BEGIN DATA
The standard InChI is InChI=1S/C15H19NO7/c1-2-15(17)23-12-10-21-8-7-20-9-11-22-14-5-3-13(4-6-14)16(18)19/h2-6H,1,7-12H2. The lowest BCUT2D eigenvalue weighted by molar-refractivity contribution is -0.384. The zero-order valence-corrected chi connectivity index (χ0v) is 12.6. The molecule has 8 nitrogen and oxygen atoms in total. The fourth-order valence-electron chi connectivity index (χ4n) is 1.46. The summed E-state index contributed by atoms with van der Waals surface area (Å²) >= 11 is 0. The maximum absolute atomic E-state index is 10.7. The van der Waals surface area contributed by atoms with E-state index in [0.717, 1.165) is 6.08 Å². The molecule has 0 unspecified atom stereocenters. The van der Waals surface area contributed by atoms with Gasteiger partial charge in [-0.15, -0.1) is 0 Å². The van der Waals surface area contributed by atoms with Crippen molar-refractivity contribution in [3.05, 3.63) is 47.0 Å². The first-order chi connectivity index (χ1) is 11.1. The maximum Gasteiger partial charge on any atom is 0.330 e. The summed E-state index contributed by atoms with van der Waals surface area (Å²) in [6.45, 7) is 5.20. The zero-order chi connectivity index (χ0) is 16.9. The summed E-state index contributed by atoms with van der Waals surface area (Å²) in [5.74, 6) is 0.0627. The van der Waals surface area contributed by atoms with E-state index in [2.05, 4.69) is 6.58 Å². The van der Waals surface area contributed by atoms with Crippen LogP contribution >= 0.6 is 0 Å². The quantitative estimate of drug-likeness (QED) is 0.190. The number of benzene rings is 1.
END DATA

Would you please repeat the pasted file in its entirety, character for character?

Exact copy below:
The standard InChI is InChI=1S/C15H19NO7/c1-2-15(17)23-12-10-21-8-7-20-9-11-22-14-5-3-13(4-6-14)16(18)19/h2-6H,1,7-12H2. The lowest BCUT2D eigenvalue weighted by molar-refractivity contribution is -0.384. The zero-order valence-corrected chi connectivity index (χ0v) is 12.6. The molecule has 8 nitrogen and oxygen atoms in total. The fourth-order valence-electron chi connectivity index (χ4n) is 1.46. The summed E-state index contributed by atoms with van der Waals surface area (Å²) >= 11 is 0. The maximum absolute atomic E-state index is 10.7. The van der Waals surface area contributed by atoms with E-state index in [0.717, 1.165) is 6.08 Å². The molecule has 0 unspecified atom stereocenters. The van der Waals surface area contributed by atoms with Gasteiger partial charge in [-0.15, -0.1) is 0 Å². The van der Waals surface area contributed by atoms with Crippen molar-refractivity contribution in [3.05, 3.63) is 47.0 Å². The first-order chi connectivity index (χ1) is 11.1. The maximum Gasteiger partial charge on any atom is 0.330 e. The summed E-state index contributed by atoms with van der Waals surface area (Å²) in [6.45, 7) is 5.20. The zero-order chi connectivity index (χ0) is 16.9. The summed E-state index contributed by atoms with van der Waals surface area (Å²) in [5.74, 6) is 0.0627. The van der Waals surface area contributed by atoms with E-state index in [2.05, 4.69) is 6.58 Å². The van der Waals surface area contributed by atoms with Crippen LogP contribution >= 0.6 is 0 Å². The quantitative estimate of drug-likeness (QED) is 0.190. The number of benzene rings is 1.